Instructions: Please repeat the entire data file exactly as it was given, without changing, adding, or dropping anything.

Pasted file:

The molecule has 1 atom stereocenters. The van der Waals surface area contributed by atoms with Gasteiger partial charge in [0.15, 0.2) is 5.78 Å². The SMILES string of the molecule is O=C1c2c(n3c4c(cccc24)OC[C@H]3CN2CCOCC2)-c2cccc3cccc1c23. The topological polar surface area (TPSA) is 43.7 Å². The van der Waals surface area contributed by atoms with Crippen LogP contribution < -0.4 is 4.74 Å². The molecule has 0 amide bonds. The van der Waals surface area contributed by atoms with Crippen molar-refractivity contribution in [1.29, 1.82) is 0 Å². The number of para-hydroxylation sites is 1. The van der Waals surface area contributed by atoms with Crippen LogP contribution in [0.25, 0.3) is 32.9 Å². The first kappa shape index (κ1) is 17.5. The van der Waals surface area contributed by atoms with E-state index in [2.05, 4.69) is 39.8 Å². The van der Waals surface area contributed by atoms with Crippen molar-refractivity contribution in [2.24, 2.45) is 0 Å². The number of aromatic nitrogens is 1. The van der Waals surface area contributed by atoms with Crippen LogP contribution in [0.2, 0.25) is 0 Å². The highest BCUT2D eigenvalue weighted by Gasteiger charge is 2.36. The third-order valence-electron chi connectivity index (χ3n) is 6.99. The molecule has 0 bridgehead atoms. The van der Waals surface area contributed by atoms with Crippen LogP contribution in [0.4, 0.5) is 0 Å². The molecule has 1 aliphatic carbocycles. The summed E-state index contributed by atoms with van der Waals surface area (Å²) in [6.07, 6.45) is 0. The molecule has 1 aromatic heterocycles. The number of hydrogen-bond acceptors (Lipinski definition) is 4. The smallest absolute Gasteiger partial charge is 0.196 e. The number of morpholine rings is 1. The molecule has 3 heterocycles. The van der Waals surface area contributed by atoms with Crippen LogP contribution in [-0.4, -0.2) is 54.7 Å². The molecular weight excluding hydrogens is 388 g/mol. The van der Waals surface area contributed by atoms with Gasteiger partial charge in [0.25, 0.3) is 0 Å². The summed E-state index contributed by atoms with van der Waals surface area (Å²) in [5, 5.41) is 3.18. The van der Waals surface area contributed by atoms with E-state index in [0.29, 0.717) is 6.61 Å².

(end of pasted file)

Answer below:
The molecule has 1 atom stereocenters. The van der Waals surface area contributed by atoms with Gasteiger partial charge in [0.15, 0.2) is 5.78 Å². The SMILES string of the molecule is O=C1c2c(n3c4c(cccc24)OC[C@H]3CN2CCOCC2)-c2cccc3cccc1c23. The topological polar surface area (TPSA) is 43.7 Å². The van der Waals surface area contributed by atoms with Crippen LogP contribution < -0.4 is 4.74 Å². The molecule has 0 amide bonds. The van der Waals surface area contributed by atoms with Crippen molar-refractivity contribution in [1.29, 1.82) is 0 Å². The number of para-hydroxylation sites is 1. The van der Waals surface area contributed by atoms with Crippen LogP contribution in [0.25, 0.3) is 32.9 Å². The first kappa shape index (κ1) is 17.5. The van der Waals surface area contributed by atoms with E-state index in [2.05, 4.69) is 39.8 Å². The van der Waals surface area contributed by atoms with Crippen molar-refractivity contribution in [2.24, 2.45) is 0 Å². The number of aromatic nitrogens is 1. The van der Waals surface area contributed by atoms with Crippen LogP contribution in [0.2, 0.25) is 0 Å². The highest BCUT2D eigenvalue weighted by Gasteiger charge is 2.36. The third-order valence-electron chi connectivity index (χ3n) is 6.99. The molecule has 0 bridgehead atoms. The van der Waals surface area contributed by atoms with Crippen LogP contribution in [0.4, 0.5) is 0 Å². The molecule has 1 aliphatic carbocycles. The summed E-state index contributed by atoms with van der Waals surface area (Å²) in [6.07, 6.45) is 0. The molecule has 1 aromatic heterocycles. The number of hydrogen-bond acceptors (Lipinski definition) is 4. The smallest absolute Gasteiger partial charge is 0.196 e. The number of morpholine rings is 1. The molecule has 3 heterocycles. The van der Waals surface area contributed by atoms with Crippen LogP contribution in [-0.4, -0.2) is 54.7 Å². The molecular weight excluding hydrogens is 388 g/mol. The van der Waals surface area contributed by atoms with Gasteiger partial charge in [0.25, 0.3) is 0 Å². The summed E-state index contributed by atoms with van der Waals surface area (Å²) in [5, 5.41) is 3.18. The van der Waals surface area contributed by atoms with E-state index in [0.29, 0.717) is 6.61 Å².